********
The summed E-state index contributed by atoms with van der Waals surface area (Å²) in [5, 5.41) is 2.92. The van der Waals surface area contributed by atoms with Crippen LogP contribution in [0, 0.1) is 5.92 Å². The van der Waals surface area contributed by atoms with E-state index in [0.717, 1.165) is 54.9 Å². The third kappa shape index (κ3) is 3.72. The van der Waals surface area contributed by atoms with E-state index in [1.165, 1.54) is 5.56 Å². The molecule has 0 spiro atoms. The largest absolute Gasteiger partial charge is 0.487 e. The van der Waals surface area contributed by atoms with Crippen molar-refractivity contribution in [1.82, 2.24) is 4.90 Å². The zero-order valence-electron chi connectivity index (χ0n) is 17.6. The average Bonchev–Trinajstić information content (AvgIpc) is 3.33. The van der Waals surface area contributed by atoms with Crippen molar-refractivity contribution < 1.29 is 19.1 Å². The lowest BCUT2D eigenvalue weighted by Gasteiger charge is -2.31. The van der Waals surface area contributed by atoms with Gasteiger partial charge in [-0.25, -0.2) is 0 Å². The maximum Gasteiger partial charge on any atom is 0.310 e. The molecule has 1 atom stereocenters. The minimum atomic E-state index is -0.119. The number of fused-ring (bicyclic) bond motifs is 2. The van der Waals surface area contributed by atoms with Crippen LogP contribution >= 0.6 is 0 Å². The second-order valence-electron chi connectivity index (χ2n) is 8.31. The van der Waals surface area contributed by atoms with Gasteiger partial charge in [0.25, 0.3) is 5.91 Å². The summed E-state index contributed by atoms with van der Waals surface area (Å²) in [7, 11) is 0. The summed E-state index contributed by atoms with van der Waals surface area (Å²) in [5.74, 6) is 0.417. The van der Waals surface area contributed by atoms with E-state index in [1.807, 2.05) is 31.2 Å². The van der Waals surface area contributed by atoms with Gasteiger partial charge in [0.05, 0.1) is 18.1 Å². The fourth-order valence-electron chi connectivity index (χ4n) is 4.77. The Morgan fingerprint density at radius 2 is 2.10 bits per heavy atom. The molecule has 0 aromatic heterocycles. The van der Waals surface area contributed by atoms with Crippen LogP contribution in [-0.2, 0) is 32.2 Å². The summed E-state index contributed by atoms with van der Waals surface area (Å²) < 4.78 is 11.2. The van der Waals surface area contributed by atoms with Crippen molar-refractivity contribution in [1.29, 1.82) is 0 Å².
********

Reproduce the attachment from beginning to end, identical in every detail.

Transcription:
The summed E-state index contributed by atoms with van der Waals surface area (Å²) in [5, 5.41) is 2.92. The van der Waals surface area contributed by atoms with Crippen LogP contribution in [0, 0.1) is 5.92 Å². The van der Waals surface area contributed by atoms with E-state index in [0.717, 1.165) is 54.9 Å². The third kappa shape index (κ3) is 3.72. The van der Waals surface area contributed by atoms with E-state index in [1.165, 1.54) is 5.56 Å². The molecule has 0 spiro atoms. The largest absolute Gasteiger partial charge is 0.487 e. The van der Waals surface area contributed by atoms with Crippen molar-refractivity contribution in [1.82, 2.24) is 4.90 Å². The zero-order valence-electron chi connectivity index (χ0n) is 17.6. The average Bonchev–Trinajstić information content (AvgIpc) is 3.33. The van der Waals surface area contributed by atoms with Crippen molar-refractivity contribution < 1.29 is 19.1 Å². The lowest BCUT2D eigenvalue weighted by Gasteiger charge is -2.31. The van der Waals surface area contributed by atoms with Gasteiger partial charge in [-0.25, -0.2) is 0 Å². The maximum Gasteiger partial charge on any atom is 0.310 e. The molecule has 1 atom stereocenters. The minimum atomic E-state index is -0.119. The number of fused-ring (bicyclic) bond motifs is 2. The van der Waals surface area contributed by atoms with Crippen LogP contribution >= 0.6 is 0 Å². The second-order valence-electron chi connectivity index (χ2n) is 8.31. The van der Waals surface area contributed by atoms with Gasteiger partial charge in [0.25, 0.3) is 5.91 Å². The summed E-state index contributed by atoms with van der Waals surface area (Å²) in [7, 11) is 0. The summed E-state index contributed by atoms with van der Waals surface area (Å²) in [5.74, 6) is 0.417. The van der Waals surface area contributed by atoms with E-state index in [1.807, 2.05) is 31.2 Å². The van der Waals surface area contributed by atoms with Gasteiger partial charge in [0.05, 0.1) is 18.1 Å². The fourth-order valence-electron chi connectivity index (χ4n) is 4.77. The Morgan fingerprint density at radius 2 is 2.10 bits per heavy atom. The molecule has 0 aromatic heterocycles. The van der Waals surface area contributed by atoms with Crippen LogP contribution in [-0.2, 0) is 32.2 Å². The summed E-state index contributed by atoms with van der Waals surface area (Å²) < 4.78 is 11.2. The van der Waals surface area contributed by atoms with Crippen molar-refractivity contribution in [1.29, 1.82) is 0 Å².